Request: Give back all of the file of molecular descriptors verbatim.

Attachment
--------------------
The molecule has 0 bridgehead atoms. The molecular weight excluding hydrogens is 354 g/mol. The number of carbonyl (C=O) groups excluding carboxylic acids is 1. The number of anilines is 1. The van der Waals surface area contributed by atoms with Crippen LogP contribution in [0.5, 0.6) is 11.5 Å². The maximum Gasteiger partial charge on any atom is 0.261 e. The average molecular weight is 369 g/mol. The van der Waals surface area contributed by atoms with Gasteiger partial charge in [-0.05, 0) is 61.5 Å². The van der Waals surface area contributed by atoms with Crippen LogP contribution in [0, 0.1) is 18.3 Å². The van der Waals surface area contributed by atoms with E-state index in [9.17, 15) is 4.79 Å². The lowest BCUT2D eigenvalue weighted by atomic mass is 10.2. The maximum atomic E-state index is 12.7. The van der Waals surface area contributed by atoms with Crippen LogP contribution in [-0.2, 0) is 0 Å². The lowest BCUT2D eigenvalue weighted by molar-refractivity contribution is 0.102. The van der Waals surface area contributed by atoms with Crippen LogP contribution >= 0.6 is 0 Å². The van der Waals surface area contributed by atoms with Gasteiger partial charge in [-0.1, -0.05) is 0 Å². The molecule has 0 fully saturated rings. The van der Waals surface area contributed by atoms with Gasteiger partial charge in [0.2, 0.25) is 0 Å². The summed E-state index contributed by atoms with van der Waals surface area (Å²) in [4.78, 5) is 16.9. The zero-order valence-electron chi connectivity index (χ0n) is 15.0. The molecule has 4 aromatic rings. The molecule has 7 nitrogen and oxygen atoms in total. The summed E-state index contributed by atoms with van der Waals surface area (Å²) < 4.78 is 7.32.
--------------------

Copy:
The molecule has 0 bridgehead atoms. The molecular weight excluding hydrogens is 354 g/mol. The number of carbonyl (C=O) groups excluding carboxylic acids is 1. The number of anilines is 1. The van der Waals surface area contributed by atoms with Crippen LogP contribution in [0.5, 0.6) is 11.5 Å². The maximum Gasteiger partial charge on any atom is 0.261 e. The average molecular weight is 369 g/mol. The van der Waals surface area contributed by atoms with Gasteiger partial charge in [-0.05, 0) is 61.5 Å². The van der Waals surface area contributed by atoms with Crippen LogP contribution in [0, 0.1) is 18.3 Å². The van der Waals surface area contributed by atoms with E-state index in [9.17, 15) is 4.79 Å². The lowest BCUT2D eigenvalue weighted by atomic mass is 10.2. The maximum atomic E-state index is 12.7. The van der Waals surface area contributed by atoms with Crippen LogP contribution in [-0.2, 0) is 0 Å². The lowest BCUT2D eigenvalue weighted by molar-refractivity contribution is 0.102. The van der Waals surface area contributed by atoms with Crippen LogP contribution >= 0.6 is 0 Å². The van der Waals surface area contributed by atoms with Gasteiger partial charge in [-0.1, -0.05) is 0 Å². The molecule has 0 fully saturated rings. The van der Waals surface area contributed by atoms with Gasteiger partial charge in [0.2, 0.25) is 0 Å². The summed E-state index contributed by atoms with van der Waals surface area (Å²) in [4.78, 5) is 16.9. The zero-order valence-electron chi connectivity index (χ0n) is 15.0. The molecule has 4 aromatic rings. The molecule has 7 nitrogen and oxygen atoms in total. The summed E-state index contributed by atoms with van der Waals surface area (Å²) < 4.78 is 7.32.